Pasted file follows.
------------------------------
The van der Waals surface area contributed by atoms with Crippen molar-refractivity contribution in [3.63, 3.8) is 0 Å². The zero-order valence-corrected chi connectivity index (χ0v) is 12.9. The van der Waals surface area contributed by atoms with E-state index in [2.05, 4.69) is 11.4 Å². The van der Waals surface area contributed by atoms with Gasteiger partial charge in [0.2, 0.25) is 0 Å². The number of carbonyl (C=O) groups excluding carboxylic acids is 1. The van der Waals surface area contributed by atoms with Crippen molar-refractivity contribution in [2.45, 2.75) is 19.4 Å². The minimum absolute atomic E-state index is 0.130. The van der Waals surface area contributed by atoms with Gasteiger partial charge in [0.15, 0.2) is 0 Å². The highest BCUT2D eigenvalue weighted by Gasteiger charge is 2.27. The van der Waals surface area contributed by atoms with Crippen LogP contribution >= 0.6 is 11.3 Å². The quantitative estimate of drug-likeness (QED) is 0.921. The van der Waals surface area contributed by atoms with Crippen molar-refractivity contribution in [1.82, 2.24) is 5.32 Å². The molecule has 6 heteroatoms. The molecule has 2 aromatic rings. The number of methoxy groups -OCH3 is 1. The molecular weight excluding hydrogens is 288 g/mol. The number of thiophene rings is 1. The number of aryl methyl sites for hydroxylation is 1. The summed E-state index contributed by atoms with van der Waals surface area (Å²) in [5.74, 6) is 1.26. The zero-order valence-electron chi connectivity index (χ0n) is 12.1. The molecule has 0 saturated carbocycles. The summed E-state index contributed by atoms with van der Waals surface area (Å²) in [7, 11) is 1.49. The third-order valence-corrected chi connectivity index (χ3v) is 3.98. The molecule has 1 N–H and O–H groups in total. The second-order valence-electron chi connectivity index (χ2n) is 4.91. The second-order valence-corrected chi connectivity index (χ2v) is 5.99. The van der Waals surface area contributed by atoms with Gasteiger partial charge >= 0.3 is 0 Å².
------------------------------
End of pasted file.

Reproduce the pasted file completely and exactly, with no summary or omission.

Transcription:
The van der Waals surface area contributed by atoms with Crippen molar-refractivity contribution in [3.63, 3.8) is 0 Å². The zero-order valence-corrected chi connectivity index (χ0v) is 12.9. The van der Waals surface area contributed by atoms with E-state index in [2.05, 4.69) is 11.4 Å². The van der Waals surface area contributed by atoms with Gasteiger partial charge in [0.2, 0.25) is 0 Å². The number of carbonyl (C=O) groups excluding carboxylic acids is 1. The van der Waals surface area contributed by atoms with Crippen molar-refractivity contribution in [2.45, 2.75) is 19.4 Å². The minimum absolute atomic E-state index is 0.130. The van der Waals surface area contributed by atoms with Gasteiger partial charge in [0.15, 0.2) is 0 Å². The highest BCUT2D eigenvalue weighted by Gasteiger charge is 2.27. The van der Waals surface area contributed by atoms with Crippen LogP contribution >= 0.6 is 11.3 Å². The quantitative estimate of drug-likeness (QED) is 0.921. The van der Waals surface area contributed by atoms with Crippen molar-refractivity contribution in [1.82, 2.24) is 5.32 Å². The molecule has 6 heteroatoms. The molecule has 2 aromatic rings. The number of methoxy groups -OCH3 is 1. The molecular weight excluding hydrogens is 288 g/mol. The number of thiophene rings is 1. The number of aryl methyl sites for hydroxylation is 1. The summed E-state index contributed by atoms with van der Waals surface area (Å²) in [5.74, 6) is 1.26. The zero-order valence-electron chi connectivity index (χ0n) is 12.1. The molecule has 0 saturated carbocycles. The summed E-state index contributed by atoms with van der Waals surface area (Å²) in [7, 11) is 1.49. The third-order valence-corrected chi connectivity index (χ3v) is 3.98. The molecule has 1 N–H and O–H groups in total. The second-order valence-electron chi connectivity index (χ2n) is 4.91. The second-order valence-corrected chi connectivity index (χ2v) is 5.99. The van der Waals surface area contributed by atoms with Gasteiger partial charge >= 0.3 is 0 Å².